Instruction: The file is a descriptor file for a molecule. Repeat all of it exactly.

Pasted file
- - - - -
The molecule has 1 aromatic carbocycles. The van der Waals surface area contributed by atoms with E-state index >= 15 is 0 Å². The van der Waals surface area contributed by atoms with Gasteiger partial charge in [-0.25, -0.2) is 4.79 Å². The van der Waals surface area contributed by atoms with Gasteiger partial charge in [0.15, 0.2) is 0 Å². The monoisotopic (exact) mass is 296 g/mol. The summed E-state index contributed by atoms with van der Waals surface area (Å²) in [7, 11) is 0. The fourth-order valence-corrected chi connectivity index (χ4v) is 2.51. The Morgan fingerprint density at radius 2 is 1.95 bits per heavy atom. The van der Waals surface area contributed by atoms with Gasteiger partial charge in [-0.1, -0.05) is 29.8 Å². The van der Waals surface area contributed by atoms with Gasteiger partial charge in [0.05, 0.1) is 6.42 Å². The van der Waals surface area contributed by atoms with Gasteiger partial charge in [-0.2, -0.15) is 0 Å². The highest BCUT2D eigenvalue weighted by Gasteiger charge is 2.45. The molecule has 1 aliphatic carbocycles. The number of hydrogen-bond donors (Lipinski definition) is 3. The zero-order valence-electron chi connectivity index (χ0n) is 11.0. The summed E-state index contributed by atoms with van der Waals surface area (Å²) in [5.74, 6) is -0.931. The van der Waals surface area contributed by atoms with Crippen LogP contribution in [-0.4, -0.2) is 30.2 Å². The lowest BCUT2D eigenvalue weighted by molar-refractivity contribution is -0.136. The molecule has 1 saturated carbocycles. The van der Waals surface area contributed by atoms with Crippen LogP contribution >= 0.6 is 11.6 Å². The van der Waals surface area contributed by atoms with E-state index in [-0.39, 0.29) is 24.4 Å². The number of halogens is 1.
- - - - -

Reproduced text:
The molecule has 1 aromatic carbocycles. The van der Waals surface area contributed by atoms with E-state index >= 15 is 0 Å². The van der Waals surface area contributed by atoms with Gasteiger partial charge in [-0.25, -0.2) is 4.79 Å². The van der Waals surface area contributed by atoms with Gasteiger partial charge in [0.15, 0.2) is 0 Å². The monoisotopic (exact) mass is 296 g/mol. The summed E-state index contributed by atoms with van der Waals surface area (Å²) in [7, 11) is 0. The fourth-order valence-corrected chi connectivity index (χ4v) is 2.51. The Morgan fingerprint density at radius 2 is 1.95 bits per heavy atom. The van der Waals surface area contributed by atoms with Gasteiger partial charge in [-0.1, -0.05) is 29.8 Å². The van der Waals surface area contributed by atoms with Gasteiger partial charge in [0.05, 0.1) is 6.42 Å². The van der Waals surface area contributed by atoms with Gasteiger partial charge in [-0.2, -0.15) is 0 Å². The highest BCUT2D eigenvalue weighted by Gasteiger charge is 2.45. The molecule has 1 aliphatic carbocycles. The number of hydrogen-bond donors (Lipinski definition) is 3. The zero-order valence-electron chi connectivity index (χ0n) is 11.0. The summed E-state index contributed by atoms with van der Waals surface area (Å²) in [5.74, 6) is -0.931. The van der Waals surface area contributed by atoms with Crippen LogP contribution in [-0.4, -0.2) is 30.2 Å². The lowest BCUT2D eigenvalue weighted by molar-refractivity contribution is -0.136. The molecule has 1 saturated carbocycles. The van der Waals surface area contributed by atoms with Crippen LogP contribution >= 0.6 is 11.6 Å². The van der Waals surface area contributed by atoms with E-state index in [-0.39, 0.29) is 24.4 Å². The number of halogens is 1.